Why rural women in Uganda should be empowered to take the lead in forestry

"Unless we actually are having an effect on the ground, we are not doing anything."

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BOGOR, Indonesia (20 August, 2012)_Encouraging women to take leadership positions needs to become a national priority for Uganda’s policymakers in order to curb rampant deforestation, urges a new report from the Center for International Forestry Research.

“We need to try and expand the role of women in public life as they are still largely shut out of decision-making in Uganda. This has serious implications for forests,” said Abwoli Yabezi Banana of Makerere University and lead author of Gender, Tenure and Community forests in Uganda.

Previous CIFOR research has shown that mixed groups of women and men lead to better forest management. And improving the role of women to achieve sustainable forest management is particularly urgent in Uganda, which has the highest deforestation rate in East Africa. The country has lost more than a third of its forests since 1990.

“National efforts to increase the stature of women should span all segments of society, including having more women actively take up roles as policy makers, heading government and private organizations, and in leadership positions in local governments at the village, sub-county and district levels.”

Banana says he would like to see women’s rights enhanced through the provision of small scale grants to women involved in forestry business (from tree planting to forest products processing), increased training and scholarships provided to female forestry scientists, and increasing the public debate of gender and natural resources management in order to sensitize politicians and professionals.

The aim of the new CIFOR report was to shed light on the participation of women in community forestry in order to identify ways to improve their rights and access to forests.

We need to try and expand the role of women in public life as they are still largely shut out of decision-making in Uganda.

Surveying governmental and non-governmental organizations in the Mpigi, Masaka and Rakai districts in the Lake Victoria agroecological zone, Banana and his colleagues found that only five percent of technical and political leadership positions were held by women.

And the few women who hold these positions of influence had little impact on elevating the living standards and addressing the needs of rural women who actually live in close proximity to, and ultimately use, and manage forests.

Fewer women are enrolling in science subjects such as forestry at the university level. Also, even though the law provides for a certain proportion of women in elective positions, women hardly come forward to take these positions.

Another problem is that leaders and professionals (both men and women) who are born, raised and studied in urban centres do not relate easily to the needs of the marginalized groups living in rural areas. They therefore struggle to respond to the development needs of the rural marginalized groups adequately.

It is even harder for young girls, who are often overlooked in preference for boys when it comes to education opportunities. This can be rectified only if education facilities in rural areas improve and are more inclusive.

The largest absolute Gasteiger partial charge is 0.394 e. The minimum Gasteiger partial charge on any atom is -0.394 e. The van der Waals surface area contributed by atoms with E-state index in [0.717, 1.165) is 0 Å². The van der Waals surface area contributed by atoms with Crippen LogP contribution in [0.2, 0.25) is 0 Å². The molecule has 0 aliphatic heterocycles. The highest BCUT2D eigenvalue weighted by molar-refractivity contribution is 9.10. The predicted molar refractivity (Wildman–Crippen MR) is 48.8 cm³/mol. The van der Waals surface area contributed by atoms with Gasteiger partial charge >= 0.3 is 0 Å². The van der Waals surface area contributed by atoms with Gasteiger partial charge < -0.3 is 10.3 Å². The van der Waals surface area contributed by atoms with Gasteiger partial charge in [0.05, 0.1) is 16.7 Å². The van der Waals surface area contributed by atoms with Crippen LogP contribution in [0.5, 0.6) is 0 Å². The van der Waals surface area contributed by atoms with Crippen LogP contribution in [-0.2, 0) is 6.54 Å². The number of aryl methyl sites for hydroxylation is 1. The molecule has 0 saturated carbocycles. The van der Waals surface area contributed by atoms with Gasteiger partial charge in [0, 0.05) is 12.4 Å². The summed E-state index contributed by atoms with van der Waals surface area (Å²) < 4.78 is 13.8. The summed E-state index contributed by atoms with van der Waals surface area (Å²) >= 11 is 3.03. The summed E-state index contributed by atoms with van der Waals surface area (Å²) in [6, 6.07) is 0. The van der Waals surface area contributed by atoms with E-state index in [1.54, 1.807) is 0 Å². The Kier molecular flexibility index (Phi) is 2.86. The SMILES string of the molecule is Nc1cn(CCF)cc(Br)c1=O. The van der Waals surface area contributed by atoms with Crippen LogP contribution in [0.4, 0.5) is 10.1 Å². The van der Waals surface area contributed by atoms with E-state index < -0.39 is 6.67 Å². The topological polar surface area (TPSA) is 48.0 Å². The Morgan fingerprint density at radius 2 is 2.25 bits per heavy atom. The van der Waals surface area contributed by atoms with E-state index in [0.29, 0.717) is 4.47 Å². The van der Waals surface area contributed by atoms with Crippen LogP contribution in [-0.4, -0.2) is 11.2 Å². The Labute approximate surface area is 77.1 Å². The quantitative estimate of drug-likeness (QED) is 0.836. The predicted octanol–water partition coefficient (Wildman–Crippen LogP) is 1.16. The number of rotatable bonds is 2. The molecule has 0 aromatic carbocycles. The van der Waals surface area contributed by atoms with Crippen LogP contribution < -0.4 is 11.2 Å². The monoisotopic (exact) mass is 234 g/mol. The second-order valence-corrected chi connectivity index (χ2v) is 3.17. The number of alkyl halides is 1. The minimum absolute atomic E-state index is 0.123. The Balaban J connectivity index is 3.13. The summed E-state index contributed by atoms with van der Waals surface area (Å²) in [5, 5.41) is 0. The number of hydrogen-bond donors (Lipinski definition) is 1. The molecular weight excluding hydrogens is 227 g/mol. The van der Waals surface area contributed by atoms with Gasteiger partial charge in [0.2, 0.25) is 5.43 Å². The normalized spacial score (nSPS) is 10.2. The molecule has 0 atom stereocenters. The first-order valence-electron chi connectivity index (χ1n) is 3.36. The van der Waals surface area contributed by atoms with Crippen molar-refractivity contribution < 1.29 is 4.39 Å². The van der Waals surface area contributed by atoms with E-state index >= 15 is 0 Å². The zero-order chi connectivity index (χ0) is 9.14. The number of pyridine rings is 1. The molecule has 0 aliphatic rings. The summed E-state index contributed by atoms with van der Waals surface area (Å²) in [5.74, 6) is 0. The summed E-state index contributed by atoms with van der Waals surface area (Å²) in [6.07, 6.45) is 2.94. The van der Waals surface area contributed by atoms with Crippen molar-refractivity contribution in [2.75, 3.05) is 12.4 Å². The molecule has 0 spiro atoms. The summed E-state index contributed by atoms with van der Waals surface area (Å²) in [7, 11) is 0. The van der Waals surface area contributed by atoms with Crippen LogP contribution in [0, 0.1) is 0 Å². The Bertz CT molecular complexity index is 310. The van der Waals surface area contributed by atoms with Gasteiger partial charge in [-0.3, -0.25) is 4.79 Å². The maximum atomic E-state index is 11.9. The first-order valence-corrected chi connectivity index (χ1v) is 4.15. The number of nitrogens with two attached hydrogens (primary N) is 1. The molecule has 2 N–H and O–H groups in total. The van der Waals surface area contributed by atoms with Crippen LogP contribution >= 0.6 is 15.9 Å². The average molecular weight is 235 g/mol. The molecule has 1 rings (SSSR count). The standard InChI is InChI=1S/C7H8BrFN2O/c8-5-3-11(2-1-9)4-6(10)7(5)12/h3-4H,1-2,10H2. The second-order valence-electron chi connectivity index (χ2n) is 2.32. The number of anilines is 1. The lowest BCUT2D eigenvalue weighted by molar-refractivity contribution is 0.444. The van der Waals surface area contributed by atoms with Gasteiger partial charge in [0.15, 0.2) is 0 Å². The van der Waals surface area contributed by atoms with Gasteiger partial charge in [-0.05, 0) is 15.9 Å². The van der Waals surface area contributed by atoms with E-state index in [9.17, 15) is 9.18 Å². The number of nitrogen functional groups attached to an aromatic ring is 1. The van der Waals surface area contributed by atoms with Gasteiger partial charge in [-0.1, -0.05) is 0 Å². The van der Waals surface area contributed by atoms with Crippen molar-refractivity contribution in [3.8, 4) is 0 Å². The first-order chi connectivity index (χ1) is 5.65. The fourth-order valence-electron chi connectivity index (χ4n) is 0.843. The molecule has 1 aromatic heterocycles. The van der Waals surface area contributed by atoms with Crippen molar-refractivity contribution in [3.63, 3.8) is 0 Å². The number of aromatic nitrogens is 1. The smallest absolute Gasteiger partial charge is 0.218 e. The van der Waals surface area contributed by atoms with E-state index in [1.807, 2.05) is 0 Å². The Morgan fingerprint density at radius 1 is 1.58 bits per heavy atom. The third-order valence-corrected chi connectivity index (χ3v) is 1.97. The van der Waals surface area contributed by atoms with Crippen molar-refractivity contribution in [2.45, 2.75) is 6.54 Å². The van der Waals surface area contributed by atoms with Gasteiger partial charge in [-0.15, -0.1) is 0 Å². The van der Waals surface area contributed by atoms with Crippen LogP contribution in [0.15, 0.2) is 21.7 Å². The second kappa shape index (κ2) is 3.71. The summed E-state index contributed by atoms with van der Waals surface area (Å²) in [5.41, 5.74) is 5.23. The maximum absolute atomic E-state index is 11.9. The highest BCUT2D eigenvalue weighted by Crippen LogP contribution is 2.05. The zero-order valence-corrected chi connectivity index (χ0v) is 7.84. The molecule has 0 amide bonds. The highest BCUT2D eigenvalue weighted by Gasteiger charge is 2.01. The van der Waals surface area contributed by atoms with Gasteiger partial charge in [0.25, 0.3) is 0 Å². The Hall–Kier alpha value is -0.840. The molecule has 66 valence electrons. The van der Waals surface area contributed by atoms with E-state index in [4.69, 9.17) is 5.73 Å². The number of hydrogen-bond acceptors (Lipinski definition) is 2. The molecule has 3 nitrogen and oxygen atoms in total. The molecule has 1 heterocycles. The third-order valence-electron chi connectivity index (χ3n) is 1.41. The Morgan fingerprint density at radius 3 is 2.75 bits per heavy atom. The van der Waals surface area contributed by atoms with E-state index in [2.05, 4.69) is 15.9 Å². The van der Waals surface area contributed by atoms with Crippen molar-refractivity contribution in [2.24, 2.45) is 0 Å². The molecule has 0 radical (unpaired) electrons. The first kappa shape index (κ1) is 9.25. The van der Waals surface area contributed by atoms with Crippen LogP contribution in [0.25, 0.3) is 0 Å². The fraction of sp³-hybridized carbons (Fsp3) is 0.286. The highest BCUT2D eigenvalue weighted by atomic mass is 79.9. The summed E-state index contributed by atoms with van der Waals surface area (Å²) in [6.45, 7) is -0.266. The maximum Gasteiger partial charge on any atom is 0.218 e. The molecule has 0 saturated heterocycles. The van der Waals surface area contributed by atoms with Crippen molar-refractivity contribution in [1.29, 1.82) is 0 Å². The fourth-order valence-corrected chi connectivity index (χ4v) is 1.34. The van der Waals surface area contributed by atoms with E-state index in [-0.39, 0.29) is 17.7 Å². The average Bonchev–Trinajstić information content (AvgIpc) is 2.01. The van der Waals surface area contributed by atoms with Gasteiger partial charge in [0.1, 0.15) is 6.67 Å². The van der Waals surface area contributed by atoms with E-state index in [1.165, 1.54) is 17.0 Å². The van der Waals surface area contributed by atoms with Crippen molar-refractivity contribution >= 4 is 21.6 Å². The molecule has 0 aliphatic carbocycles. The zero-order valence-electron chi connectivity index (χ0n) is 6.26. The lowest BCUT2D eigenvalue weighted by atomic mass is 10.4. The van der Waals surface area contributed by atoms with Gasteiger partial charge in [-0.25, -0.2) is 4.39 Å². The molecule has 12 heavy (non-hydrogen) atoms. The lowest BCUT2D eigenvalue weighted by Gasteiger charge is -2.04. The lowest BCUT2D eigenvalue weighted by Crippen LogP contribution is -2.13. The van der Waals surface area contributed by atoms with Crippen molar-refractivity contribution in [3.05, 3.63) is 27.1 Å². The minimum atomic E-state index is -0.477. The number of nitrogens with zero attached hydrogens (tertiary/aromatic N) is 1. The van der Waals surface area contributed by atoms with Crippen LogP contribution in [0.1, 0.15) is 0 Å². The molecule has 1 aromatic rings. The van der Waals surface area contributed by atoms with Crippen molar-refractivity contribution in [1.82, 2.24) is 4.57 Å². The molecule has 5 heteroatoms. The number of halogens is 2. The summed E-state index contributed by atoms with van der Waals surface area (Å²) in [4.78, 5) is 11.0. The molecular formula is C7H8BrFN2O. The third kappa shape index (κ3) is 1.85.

And, according to Banana, access to education in the rural areas is getting worse in Uganda.

“It is more difficult for the marginalised groups in rural forest areas to get a decent education and access leadership positions than it was one or two decades ago,” he said.

The study also found that the quality and extent of women’s participation in decision-making in forest management is enhanced when they join formal forest user-groups.

But despite efforts to include gender in project activities, less than one-third of organisations studied reported success in integrating gender. This is consistent with global patterns: the UN Food and Agriculture Organisation recently found that just 10 percent of the total aid for agriculture, forestry and fishing goes to women, with donor organisations failing “to put in place organisation-wide systems and resources necessary to make gender ‘everyone’s business’,” said a report from the African Development Bank.

The slow improvement of the status of women globally was highlighted by Christiana Figueres, Executive Secretary of the UN Framework Convention on Climate Change at the recent Rio+20 summit.

“I’m frankly losing my patience,” she said.

“We have perfected the literature. We have perfected the speeches. We have perfected the speaking points. That is not what it is about anymore. Unless we actually are having an effect on the ground, we are not doing anything.”

Organisations that appeal to women’s priorities will have positive impacts on reducing deforestation through direct and indirect effects, says Banana.

For example, tree planting schemes should ensure that provision of seedlings of tree species meet women’s needs and interests (fuel wood, food and nutritional security, soil fertility improvement and water conservation). This will help to ensure the full participation of women in forest programs.

“Equipped with better information and finances, women may be in a better position to participate effectively in the management of forest resources in the country,” the authors conclude.

Edited by Robin McDowell.

This new publication is part of CIFOR’s research program on Forests and Livelihoods and was supported by the Austrian Development Agency.

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Topic(s) :   Deforestation Community forestry Rights Gender